Much of the interest in biofilms centers on their role in health and disease. Estimates from the US Centers for Disease Control and Prevention, for example, are that 65 percent of hospital acquired infections are due to biofilms with an associated treatment cost in excess of $1 billion per year as a result of extended hospital stays and increased antibiotic resistance.

Biofilms growing in or on pipelines, heat exchangers, ship hulls, and other surfaces of industrial importance cost industry billions of dollars annually in repair and replacement and increased energy expenditure.

On the other hand, microbial filtering in water treatment and waste disposal plants, bioremediation of chemical spills, and the formation of biobarriers that retard the spread of ground water contamination are valuable economic processes contributing to human heath and welfare.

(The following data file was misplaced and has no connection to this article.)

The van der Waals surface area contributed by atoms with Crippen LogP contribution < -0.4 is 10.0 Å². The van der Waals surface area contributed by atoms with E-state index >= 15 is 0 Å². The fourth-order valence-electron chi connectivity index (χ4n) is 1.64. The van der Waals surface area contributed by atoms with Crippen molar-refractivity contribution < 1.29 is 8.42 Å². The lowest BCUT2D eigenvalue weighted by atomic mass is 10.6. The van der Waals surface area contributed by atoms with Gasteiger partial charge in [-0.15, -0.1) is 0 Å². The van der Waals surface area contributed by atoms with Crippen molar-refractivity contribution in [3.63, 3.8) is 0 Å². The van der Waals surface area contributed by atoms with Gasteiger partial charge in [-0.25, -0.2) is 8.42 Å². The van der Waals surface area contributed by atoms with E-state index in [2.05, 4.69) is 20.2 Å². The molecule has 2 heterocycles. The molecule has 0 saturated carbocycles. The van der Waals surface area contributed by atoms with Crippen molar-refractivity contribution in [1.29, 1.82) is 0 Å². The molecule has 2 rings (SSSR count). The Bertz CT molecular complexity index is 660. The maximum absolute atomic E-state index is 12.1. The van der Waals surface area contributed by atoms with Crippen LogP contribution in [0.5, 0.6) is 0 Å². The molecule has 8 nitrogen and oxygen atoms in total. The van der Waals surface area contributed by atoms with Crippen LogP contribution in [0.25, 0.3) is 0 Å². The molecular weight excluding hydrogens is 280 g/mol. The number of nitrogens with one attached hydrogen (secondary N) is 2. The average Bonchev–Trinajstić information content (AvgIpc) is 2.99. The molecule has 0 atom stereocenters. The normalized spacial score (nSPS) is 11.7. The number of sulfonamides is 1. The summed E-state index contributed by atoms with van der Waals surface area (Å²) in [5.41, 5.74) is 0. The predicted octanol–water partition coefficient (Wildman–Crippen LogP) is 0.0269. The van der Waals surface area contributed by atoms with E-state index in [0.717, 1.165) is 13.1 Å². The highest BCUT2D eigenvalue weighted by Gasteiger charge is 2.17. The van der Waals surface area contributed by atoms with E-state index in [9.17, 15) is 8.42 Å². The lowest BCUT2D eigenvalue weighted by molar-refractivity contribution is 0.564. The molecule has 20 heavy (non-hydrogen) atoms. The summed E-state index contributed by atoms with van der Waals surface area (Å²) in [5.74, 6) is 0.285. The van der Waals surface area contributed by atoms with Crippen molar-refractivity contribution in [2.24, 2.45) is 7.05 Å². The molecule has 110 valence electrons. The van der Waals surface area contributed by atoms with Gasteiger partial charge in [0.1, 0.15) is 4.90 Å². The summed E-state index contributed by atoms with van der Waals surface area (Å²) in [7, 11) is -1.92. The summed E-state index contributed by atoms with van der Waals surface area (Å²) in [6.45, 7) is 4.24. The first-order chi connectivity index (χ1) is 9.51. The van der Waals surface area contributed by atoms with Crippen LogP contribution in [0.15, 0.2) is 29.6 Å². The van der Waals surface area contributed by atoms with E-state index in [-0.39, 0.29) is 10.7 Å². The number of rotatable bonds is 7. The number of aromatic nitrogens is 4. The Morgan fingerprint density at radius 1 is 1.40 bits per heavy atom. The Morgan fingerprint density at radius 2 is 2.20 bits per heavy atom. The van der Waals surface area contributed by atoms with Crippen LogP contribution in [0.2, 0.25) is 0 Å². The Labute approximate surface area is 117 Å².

Taking these and myriad other facts into account, it is the contention of the people who have developed Biofilms: The Hypertextbook that biofilms represent a concept as fundamental as immunology, genetics, or molecular biology. Each of these subjects is typically thought to be worthy of a chapter or unit in most introductory microbiology texts. The failure of publishers to respond to this need is the rationale for this text and manual.

The intent of the manual is to aid teachers of microbiology in integrating biofilm topics into their classes. The Hypertextbook may be used in part to supplement an introductory text or in its entirety to serve as the basis of an undergraduate class and laboratory, perhaps at the upper undergraduate level.

This material, at least in the blue version is rather closely tied to the research literature and makes reference to the laboratories and researchers making many of these discoveries about biofilms. As such one might view this material as an intermediate step between the reference free nature of most introductory textbooks and the reference laden journal articles used to teach many graduate level classes. In part our intent is to give students the sense of research as a fascinating human endeavor, and also the concept that the people doing this research are not so different than the student reading the Hypertextbook. That in a few years, if so inclined, they too could be making contributions to this, or some other exciting field of research.